“Jake realized that the only thing that would work was if each of you had your own room and a sitting room,” Jill said. “We put the adult rooms on the second floor.”

“Where the kitchen was?” Nelson asked.

“Where the original entrance was,” Jill said. “So the original first floor.”

Everyone nodded.

“There are four adults — Heather, Blane, Nelson, and Tres,” Jill said. “We fit them here.”

“First,” Jacob said, “we thought of putting them in a line, but it makes all of the rooms kind of small.”

“And not very private,” Jill said.

“We put two on each side of the hallway,” Jacob said. “Each room is not as long but each one has its own outside space. They will each have sitting room for when the kids stay with you. The ones in the front have a patio with actual land. The ones in the back have private patio space.”

“We’ve reshaped the front yard a bit, but not much,” Jill said. “It should help sound proof the front rooms and give more privacy to the front space.”

“We thought that you could keep your own garden here,” Jacob said. “Nelson could stargaze in the back.”

“Perfect,” Nelson said.

“We put the kids rooms on the top floor,” Jacob said. “While they are young now, they will be sixteen sooner than later.”

“If they’re up here, they can’t creep out?” Blane asked with a laugh. “What are you going to do with yours?”

“Lock them up,” Jill said without missing a beat.

Everyone laughed.

“If you have more kids,” Jacob said. “We made four rooms upstairs with a play room. Each room, like the ones on the first floor, has a full bath with a shower and a bath.”

“We can make the other rooms into offices,” Jill said. “Or whatever you think you might want.”

“My recording studio?” Jeraine asked.

“Ah yes,” Jacob said. He looked at Jill.

“That,” Jill said.

“Well. . .” Jacob said.

They laughed when Jeraine looked offended. Realizing they were teasing him, Jeraine grinned from ear to ear.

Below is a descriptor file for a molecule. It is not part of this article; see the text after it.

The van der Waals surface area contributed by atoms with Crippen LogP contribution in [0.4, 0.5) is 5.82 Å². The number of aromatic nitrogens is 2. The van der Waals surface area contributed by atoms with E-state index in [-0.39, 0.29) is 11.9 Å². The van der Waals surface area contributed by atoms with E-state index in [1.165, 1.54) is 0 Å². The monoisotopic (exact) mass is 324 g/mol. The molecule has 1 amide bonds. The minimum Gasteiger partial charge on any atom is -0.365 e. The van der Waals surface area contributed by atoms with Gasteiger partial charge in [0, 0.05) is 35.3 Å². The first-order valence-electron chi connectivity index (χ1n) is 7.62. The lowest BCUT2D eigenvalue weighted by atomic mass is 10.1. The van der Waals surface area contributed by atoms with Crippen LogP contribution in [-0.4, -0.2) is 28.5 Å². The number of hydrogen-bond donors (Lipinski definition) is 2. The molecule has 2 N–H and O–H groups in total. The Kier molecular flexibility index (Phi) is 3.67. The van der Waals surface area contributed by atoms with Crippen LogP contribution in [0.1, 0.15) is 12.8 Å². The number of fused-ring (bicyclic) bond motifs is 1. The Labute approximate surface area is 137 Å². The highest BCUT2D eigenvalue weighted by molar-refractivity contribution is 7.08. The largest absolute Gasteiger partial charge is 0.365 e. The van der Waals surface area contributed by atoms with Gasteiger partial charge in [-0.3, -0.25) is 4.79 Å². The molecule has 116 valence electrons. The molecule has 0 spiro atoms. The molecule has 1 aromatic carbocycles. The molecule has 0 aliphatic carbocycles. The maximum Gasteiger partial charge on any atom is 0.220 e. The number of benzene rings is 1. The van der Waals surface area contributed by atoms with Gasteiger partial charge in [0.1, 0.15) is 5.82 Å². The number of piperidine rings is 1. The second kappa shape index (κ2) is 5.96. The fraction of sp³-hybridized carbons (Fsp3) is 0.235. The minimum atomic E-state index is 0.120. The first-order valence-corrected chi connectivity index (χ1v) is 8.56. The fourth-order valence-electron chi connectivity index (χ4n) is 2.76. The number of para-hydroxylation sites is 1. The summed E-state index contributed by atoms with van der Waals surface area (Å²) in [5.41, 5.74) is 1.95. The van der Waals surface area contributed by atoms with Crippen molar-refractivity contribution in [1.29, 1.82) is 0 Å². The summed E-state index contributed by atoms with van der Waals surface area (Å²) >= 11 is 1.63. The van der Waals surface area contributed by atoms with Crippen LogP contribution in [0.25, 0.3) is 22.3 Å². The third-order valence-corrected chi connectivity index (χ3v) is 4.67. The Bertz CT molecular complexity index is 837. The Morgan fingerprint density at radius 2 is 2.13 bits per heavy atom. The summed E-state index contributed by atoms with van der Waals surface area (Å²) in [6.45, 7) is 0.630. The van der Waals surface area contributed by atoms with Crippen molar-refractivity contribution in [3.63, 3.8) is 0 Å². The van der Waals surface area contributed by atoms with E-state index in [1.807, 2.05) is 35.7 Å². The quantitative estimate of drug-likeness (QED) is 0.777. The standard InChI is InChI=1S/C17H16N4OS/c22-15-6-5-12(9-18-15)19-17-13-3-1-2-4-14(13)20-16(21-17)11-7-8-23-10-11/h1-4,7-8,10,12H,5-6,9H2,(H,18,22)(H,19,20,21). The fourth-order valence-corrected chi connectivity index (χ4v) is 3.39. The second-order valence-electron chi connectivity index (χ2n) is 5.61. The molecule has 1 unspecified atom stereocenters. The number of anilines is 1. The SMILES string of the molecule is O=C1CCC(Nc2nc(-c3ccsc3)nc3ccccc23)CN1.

“You told me, more than once, that your dream was to have a place for people to stay while they worked for you,” Jacob said.

“Like the guy on the coast,” Jeraine nodded. “People come there and stay. They hang out, relax, and come up with great music. There isn’t anything like that for people like us.”

“What are people like you?” Nelson asked.

“He means, African-American,” Blane said.

“I thought he might have an additional eye or something,” Nelson said, looking Jeraine up and down.

Jeraine laughed.

“But I get what you mean,” Nelson said. “There is no place for prejudice in my life. If this is your dream, it’s my dream too.”

Everyone nodded.

“We realized that we don’t have a real privacy on this side of the house,” Jacob said. “The houses are getting taller and we’ve dropped the backyard. So I realized that sunlight comes from the right side of the property.”

“So together, we designed this,” Jill said.

She looked at the screen and clicked. A three story extension to match the house pressed up against the boundary of the property. It was not very wide, but it fit the 1900s feel of the original house.

“We put the recording studio on the floor so that there’s a straight wall along the garden,” Jacob said. “There is a nice apartment on the second floor and another on the top. There’s space in each to hang around and get inspired. They are narrow.”

“They look like storage containers,” Jeraine said.

“They’re a little narrower than that,” Jacob said with a nod. “But! Jill has made them beautiful.”

“These apartments will be gorgeous,” Jill said. “Two bedroom. Modern elegance, but warm and comfortable. They will be beautiful places to hang out.”

“If you decided you don’t want people to stay here, you can always rent them out,” Jacob said.